At the risk of sounding morbid, I think death is a beautiful thing. It may be the end of life, but it also opens doors for new beginnings. It works as miraculously as life itself. When death is imminent, people are forced to reflect on the things they have done and could have done. Slow Fade, likewise, finds beauty in death. It chronicles a man’s examination of his life. He makes the most out of his remaining days as he fulfills a life-long ambition and leaves a legacy to his future child.
Darius (Diether Ocampo) can’t get his videocam out of fiancée Tere (Precious Lara Quigaman). He is shooting the prenuptial video for their upcoming wedding–the first video he has done in years. His college videos, according to him, were compared by his professors to the works of Ishmael Bernal and Lino Brocka. However, he did not pursue filmmaking. At present, he edits videos for weddings, baptisms, and burials in his shop aptly named KBL Media House. KBL is an acronym for kasal, binyag, at libing.
Darius soon receives two surprises that will make him happy and devastated at the same time. Tere is pregnant with their first child. This news would have immensely delighted him if not for the second surprise. He has a brain tumor with only six months left on the calendar. It crushes his heart to think that his child will never get to meet him. He decided to put his latent filmmaking skills to good use. Through a series of videos, which is later edited into a film, Darius introduces himself and his town to his unborn child.
We have a fair share of movie characters that are still making the most out of life despite being terminally-ill. But unlike them, Darius does not have a wish list before he “kicks the bucket”. He doesn’t want to fly over the North Pole or be buried on the mountain. His ambition is more modest and realistic. He wants his unborn child to get to know him and the community he grew up in through his perspective. The once aspiring filmmaker turned video editor rediscovers his passion for filmmaking. The finished product is both a love letter for the child he would never meet and a tribute to San Pablo City . It helps that Rommel Sales, the film’s director and director of photography, is a prolific cinematographer. He gorgeously captures the small town charm and irresistible beauty of San Pablo City in rich and vivid hues. Direk Rommel has won the Best Cinematography award in this year’s Cinemalaya for his work in The Leaving.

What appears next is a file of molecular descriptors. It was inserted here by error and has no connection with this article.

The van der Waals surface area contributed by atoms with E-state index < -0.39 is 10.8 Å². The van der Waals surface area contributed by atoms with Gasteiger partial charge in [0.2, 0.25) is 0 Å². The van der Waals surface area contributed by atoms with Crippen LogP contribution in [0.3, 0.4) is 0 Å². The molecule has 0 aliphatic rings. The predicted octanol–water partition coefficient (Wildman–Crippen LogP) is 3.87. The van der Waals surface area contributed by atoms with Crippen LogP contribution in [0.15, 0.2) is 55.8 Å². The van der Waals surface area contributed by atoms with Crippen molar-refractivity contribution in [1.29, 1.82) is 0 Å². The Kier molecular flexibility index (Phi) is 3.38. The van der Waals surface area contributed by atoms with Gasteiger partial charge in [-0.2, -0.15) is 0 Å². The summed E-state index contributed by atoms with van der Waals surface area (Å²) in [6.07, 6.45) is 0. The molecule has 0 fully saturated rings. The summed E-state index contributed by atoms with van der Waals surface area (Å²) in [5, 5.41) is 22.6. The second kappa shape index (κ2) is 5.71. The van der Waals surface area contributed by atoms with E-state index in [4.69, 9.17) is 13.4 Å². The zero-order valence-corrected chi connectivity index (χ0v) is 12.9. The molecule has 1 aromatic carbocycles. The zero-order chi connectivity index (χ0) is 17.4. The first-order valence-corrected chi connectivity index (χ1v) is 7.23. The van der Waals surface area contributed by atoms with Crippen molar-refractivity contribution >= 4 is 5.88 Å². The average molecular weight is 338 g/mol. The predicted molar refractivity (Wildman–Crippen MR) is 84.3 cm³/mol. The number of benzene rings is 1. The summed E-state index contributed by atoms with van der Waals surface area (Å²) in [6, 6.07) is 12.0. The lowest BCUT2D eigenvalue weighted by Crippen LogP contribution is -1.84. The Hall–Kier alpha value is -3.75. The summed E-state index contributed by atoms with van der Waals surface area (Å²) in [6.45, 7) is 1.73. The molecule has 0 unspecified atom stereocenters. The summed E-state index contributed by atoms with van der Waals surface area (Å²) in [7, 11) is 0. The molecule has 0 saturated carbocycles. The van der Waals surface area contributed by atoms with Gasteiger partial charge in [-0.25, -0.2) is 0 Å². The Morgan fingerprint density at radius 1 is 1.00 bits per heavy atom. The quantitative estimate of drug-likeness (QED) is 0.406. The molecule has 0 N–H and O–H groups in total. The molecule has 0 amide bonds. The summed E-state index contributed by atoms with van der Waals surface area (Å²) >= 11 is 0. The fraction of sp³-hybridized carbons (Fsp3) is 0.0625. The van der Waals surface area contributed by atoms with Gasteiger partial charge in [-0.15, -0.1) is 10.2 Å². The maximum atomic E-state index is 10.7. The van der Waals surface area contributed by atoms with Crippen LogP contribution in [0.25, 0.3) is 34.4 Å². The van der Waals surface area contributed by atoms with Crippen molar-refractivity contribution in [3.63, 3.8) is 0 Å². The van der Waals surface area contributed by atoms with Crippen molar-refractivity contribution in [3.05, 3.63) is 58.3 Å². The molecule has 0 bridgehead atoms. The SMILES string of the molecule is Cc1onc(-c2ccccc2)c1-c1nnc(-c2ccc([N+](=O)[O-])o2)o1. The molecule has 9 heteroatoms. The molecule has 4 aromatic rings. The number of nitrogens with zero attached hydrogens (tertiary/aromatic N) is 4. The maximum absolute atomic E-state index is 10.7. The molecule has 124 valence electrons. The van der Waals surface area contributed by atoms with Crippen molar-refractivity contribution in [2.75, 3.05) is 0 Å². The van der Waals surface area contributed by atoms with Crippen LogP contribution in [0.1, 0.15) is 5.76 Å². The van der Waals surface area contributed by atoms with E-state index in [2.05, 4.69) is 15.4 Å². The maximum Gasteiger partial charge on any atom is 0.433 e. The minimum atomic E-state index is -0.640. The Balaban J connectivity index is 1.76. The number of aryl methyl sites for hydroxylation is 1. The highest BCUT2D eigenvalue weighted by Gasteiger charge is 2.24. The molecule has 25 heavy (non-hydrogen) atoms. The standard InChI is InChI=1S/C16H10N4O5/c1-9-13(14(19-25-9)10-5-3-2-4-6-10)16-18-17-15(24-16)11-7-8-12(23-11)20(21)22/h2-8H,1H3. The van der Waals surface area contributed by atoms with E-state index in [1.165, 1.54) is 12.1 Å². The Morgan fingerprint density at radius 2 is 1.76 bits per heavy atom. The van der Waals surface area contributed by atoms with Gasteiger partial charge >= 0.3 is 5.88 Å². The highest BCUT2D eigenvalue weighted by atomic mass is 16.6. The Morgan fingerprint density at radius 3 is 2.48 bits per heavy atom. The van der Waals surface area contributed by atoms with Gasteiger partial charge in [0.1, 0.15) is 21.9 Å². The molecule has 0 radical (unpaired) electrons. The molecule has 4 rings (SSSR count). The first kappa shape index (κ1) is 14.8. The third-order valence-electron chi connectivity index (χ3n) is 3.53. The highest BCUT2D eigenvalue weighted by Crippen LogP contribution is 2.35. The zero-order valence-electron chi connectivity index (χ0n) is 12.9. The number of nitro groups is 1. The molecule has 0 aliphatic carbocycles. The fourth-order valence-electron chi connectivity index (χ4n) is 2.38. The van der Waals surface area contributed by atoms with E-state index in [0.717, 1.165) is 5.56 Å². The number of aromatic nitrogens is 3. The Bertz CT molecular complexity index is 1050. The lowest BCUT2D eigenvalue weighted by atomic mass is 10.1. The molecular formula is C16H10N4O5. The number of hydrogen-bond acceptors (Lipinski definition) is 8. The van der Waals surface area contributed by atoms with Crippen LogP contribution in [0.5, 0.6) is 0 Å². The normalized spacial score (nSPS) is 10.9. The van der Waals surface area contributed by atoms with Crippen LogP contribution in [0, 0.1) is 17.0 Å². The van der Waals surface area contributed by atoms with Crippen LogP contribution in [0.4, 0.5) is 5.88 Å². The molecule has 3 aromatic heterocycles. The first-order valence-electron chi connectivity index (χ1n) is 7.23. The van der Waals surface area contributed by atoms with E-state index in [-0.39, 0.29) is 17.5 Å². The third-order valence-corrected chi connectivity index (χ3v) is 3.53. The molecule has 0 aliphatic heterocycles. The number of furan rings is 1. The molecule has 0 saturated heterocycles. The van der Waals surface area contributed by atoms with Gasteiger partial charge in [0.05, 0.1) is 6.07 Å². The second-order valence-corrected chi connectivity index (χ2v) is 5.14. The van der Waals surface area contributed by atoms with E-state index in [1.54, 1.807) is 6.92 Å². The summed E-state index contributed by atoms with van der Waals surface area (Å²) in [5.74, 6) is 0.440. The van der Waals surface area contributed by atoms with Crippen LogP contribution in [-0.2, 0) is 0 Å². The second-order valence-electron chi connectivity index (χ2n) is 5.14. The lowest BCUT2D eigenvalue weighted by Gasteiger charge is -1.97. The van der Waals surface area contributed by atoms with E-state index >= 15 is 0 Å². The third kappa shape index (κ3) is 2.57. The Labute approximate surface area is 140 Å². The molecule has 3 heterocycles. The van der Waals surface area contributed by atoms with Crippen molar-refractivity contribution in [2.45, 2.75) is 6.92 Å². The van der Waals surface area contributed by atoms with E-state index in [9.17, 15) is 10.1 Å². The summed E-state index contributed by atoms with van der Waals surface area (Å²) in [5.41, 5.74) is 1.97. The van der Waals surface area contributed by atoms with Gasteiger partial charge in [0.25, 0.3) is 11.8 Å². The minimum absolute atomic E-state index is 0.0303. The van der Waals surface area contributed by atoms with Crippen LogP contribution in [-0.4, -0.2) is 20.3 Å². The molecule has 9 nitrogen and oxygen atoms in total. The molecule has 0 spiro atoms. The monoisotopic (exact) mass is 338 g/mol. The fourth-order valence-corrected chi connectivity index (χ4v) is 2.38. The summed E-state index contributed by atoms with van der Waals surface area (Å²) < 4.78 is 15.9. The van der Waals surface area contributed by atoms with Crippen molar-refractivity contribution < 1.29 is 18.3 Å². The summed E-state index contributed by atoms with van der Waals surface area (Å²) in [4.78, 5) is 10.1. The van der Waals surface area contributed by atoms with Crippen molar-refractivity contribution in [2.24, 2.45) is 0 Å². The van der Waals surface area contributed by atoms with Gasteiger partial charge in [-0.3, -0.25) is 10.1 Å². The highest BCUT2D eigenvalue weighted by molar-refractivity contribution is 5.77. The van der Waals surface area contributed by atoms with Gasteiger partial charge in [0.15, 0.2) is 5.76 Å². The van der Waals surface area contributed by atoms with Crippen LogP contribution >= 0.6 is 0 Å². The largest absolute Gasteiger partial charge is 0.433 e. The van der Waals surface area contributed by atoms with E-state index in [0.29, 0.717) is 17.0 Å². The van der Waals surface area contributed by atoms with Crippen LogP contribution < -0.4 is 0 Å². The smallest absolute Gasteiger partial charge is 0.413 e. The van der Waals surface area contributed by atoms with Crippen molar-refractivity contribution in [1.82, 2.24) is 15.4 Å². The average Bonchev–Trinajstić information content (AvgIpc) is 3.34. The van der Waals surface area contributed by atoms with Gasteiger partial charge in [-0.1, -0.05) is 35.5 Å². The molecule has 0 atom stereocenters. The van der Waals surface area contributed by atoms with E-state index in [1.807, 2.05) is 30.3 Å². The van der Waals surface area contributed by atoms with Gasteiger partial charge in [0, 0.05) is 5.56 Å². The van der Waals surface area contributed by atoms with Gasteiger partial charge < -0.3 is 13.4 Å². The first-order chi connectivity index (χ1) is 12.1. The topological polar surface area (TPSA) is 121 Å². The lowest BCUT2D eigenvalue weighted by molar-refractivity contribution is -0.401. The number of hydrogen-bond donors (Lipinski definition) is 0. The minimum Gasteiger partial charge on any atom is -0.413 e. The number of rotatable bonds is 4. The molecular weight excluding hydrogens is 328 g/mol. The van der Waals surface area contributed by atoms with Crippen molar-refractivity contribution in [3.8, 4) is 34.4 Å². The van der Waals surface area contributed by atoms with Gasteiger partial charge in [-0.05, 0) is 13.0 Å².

Despite having a character who is about to die, Slow Fade keeps things light. Direk Rommel channels Michel Gondry (The Science of Sleep) to show us the cut-and-paste wonderland that thrives in Darius’ subconscious. The quirky editing and scoring helps brighten up the film further. I just wish the drama is downplayed a bit more. There are scenes especially in the first act wherein Darius wallows in grief repeatedly. It’s understandable that he is depressed. He is about to die, for crying out loud. But the repetitive crying scenes put momentary snags on the overall lightness of the film.
Slow Fade is a man’s journey to fulfill a dream he has given up long ago. It celebrates life and trades escapism for practicality to show us that even the simplest things in life can bring us happiness. It is charming, inventive, and crowd-pleasing. It is the type of independently produced production that has a mainstream appeal with enough indie sensibility to back it up.
Slow Fade was chosen as one of the five indie films competing for a P100,000 prize in the 2010 Metro Manila Film Festival. Each competing indie film had a one-night premiere screening at Robinsons Galleria from December 16 to 20, 2010. Written by Paul Sta. Ana, this indie film is funded by PLDT-SMART Foundation and Albert Martinez's Cinemabuhay.
* published on PEP